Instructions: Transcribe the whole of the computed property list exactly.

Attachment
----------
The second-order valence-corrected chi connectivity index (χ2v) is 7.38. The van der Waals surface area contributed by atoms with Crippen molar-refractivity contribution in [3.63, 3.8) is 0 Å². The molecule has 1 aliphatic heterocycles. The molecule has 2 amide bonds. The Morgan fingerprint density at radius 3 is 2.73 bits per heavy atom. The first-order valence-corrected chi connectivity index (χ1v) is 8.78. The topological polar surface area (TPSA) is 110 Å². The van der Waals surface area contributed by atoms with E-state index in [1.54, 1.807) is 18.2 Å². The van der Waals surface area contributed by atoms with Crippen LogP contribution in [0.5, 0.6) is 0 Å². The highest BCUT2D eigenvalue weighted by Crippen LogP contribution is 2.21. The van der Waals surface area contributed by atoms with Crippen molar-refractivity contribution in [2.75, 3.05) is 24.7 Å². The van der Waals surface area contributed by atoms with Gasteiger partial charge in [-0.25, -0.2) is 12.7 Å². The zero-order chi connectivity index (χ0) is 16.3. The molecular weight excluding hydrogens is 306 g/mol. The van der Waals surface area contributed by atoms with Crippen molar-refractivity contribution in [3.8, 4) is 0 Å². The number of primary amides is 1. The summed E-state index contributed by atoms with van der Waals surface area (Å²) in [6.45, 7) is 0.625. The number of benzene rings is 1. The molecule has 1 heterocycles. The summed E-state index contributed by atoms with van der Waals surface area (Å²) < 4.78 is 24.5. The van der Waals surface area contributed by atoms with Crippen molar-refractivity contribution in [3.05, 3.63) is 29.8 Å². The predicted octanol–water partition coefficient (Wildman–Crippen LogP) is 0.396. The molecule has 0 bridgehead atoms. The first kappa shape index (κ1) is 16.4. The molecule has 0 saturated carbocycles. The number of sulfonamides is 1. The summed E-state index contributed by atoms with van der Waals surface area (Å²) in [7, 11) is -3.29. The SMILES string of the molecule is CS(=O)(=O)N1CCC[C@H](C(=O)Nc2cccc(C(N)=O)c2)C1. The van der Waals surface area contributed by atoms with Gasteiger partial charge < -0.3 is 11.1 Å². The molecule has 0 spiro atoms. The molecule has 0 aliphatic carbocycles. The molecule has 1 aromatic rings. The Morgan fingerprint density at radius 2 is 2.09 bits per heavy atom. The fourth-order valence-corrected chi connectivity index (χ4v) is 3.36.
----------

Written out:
The second-order valence-corrected chi connectivity index (χ2v) is 7.38. The van der Waals surface area contributed by atoms with Crippen molar-refractivity contribution in [3.63, 3.8) is 0 Å². The molecule has 1 aliphatic heterocycles. The molecule has 2 amide bonds. The Morgan fingerprint density at radius 3 is 2.73 bits per heavy atom. The first-order valence-corrected chi connectivity index (χ1v) is 8.78. The topological polar surface area (TPSA) is 110 Å². The van der Waals surface area contributed by atoms with E-state index in [1.54, 1.807) is 18.2 Å². The van der Waals surface area contributed by atoms with Crippen LogP contribution in [0.5, 0.6) is 0 Å². The highest BCUT2D eigenvalue weighted by Crippen LogP contribution is 2.21. The van der Waals surface area contributed by atoms with Crippen molar-refractivity contribution in [2.75, 3.05) is 24.7 Å². The van der Waals surface area contributed by atoms with Gasteiger partial charge in [-0.25, -0.2) is 12.7 Å². The zero-order chi connectivity index (χ0) is 16.3. The molecular weight excluding hydrogens is 306 g/mol. The van der Waals surface area contributed by atoms with Crippen molar-refractivity contribution in [3.8, 4) is 0 Å². The number of primary amides is 1. The summed E-state index contributed by atoms with van der Waals surface area (Å²) in [6.45, 7) is 0.625. The number of benzene rings is 1. The molecule has 1 heterocycles. The summed E-state index contributed by atoms with van der Waals surface area (Å²) < 4.78 is 24.5. The van der Waals surface area contributed by atoms with Crippen molar-refractivity contribution in [3.05, 3.63) is 29.8 Å². The predicted octanol–water partition coefficient (Wildman–Crippen LogP) is 0.396. The molecule has 0 bridgehead atoms. The first kappa shape index (κ1) is 16.4. The molecule has 0 saturated carbocycles. The number of sulfonamides is 1. The summed E-state index contributed by atoms with van der Waals surface area (Å²) in [7, 11) is -3.29. The SMILES string of the molecule is CS(=O)(=O)N1CCC[C@H](C(=O)Nc2cccc(C(N)=O)c2)C1. The van der Waals surface area contributed by atoms with Gasteiger partial charge < -0.3 is 11.1 Å². The molecule has 0 spiro atoms. The molecule has 0 aliphatic carbocycles. The molecule has 1 aromatic rings. The Morgan fingerprint density at radius 2 is 2.09 bits per heavy atom. The fourth-order valence-corrected chi connectivity index (χ4v) is 3.36.